There is no lack of options to travel between cities in the Northeastern US. From Amtrak trains of various speeds, airline shuttle routes operating (in pre-pandemic times) nearly hourly, and a large selection of coach buses, people have travel choices ranging in cost from just a few dollars to hundreds of dollars.
Now, this transportation-rich corridor is about to get a little richer. After a few years of planning and interruptions due to the gutting of business travel during the COVID-19 pandemic, a new means of transportation between New York City and Boston Harbor has emerged.
Tailwind Air is an already established seaplane operator that flies out of the New York Skyport (NYS) seaplane base on Manhattan’s East 23rd Street. The carrier caters to the high-end weekend getaway market for those who just can’t bear to take the train or sit in traffic.
With existing operations to the East End of Long Island, Tailwind’s 85-minute block time to Boston Harbor is quite a bit longer than its existing flights. Tailwind says the Manhattan-Boston seaplane route can be up to 100% faster than commercial flights or Amtrak. The scheduled service launches on 3 August.
Operated with an eight-seat Cessna Grand Caravan EX seaplane up to four times per weekday, Tailwind says one-way fares bottom out at $395 with advanced purchase, climbing all the way up to $795 for a flexible ticket. Various commuter ticket booklet options bring the fare down a bit. For comparison purposes, a quick Google Flights search shows that last minute first class fares from New York to Boston range from $354 to $484, well below the range of prices offered by Tailwind.
Tailwind is banking on its offer of convenience and speed of overall trip time to justify its fares. While Amtrak travels between city centers, even the Acela is notoriously slow between New York and Boston. Train travel times average between 3.5 hours and nearly five hours. Shuttle flights from New York LaGuardia have fast flight times, but getting to and from LaGuardia can be time-consuming and unpredictable, while aircraft often spend more time taxiing to the runway than they do in the air.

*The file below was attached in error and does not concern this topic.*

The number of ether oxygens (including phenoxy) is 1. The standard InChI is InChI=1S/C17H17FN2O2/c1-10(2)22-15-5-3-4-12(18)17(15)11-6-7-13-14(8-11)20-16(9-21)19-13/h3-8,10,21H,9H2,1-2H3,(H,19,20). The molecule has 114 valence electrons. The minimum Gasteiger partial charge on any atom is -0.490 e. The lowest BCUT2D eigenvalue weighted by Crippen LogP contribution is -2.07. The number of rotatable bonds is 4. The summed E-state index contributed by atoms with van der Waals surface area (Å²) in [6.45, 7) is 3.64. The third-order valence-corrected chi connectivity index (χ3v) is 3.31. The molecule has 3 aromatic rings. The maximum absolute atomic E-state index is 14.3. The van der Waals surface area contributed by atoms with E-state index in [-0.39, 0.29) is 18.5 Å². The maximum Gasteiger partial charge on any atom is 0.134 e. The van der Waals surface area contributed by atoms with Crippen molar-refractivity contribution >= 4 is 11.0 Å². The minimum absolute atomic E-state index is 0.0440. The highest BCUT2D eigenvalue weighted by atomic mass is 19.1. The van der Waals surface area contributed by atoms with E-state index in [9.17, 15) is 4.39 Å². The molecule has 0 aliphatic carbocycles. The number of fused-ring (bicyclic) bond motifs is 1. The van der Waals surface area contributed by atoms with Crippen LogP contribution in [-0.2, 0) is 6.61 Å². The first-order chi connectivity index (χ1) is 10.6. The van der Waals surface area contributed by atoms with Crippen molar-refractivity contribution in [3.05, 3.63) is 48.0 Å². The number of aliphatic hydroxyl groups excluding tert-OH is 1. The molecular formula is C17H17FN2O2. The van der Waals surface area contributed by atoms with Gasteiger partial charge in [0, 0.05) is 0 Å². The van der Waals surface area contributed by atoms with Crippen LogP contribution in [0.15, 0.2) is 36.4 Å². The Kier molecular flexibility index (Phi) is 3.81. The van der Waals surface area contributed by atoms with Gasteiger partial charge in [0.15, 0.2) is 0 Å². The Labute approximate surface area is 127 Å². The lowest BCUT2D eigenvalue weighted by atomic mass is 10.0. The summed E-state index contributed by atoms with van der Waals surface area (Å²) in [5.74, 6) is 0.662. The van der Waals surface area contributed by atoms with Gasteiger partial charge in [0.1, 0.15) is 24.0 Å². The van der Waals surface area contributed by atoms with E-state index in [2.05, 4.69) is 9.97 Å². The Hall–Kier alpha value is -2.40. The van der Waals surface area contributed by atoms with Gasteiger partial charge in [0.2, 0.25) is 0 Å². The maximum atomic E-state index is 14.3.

While Tailwind boasts tantalizingly short trips, it does come with some operational challenges, as seaplanes must operate within visual flight rules. That means that Tailwind cannot fly these aircraft during adverse weather conditions — a frequent occurrence in New York summers — nor can it operate at night.
Not being able to operate at night is likely one of the reasons why Tailwind only plans to operate the service seasonally. The eight-seat seaplane also has much more limited cargo capacity than a commercial aircraft or train, so passengers likely will not be able to bring along copious amounts of baggage.
The Cessna Grand Caravan EX offers passengers a sort of hybrid between traditional first class seating and extra legroom economy seats often found on US domestic flights. A 360 degree tour posted by the airline shows a 1-1 configuration with the center four seats facing each other.
Tailwind says seating in the ‘executive’ cabin features 35″ pitch, though I’m eager to break out the measuring tape on this one. The aircraft does not appear to offer any sort of USB port to charge up devices on these short flights.
With an existing market and user base for seaplane flights out of New York, Tailwind is set to offer a compelling new option for those who can pony up the hundreds of dollars to save an hour or two.
As travel rebounds after the pandemic, this may indeed be an enticing option for the adventurous business traveler.
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Featured image credited to Tailwind Air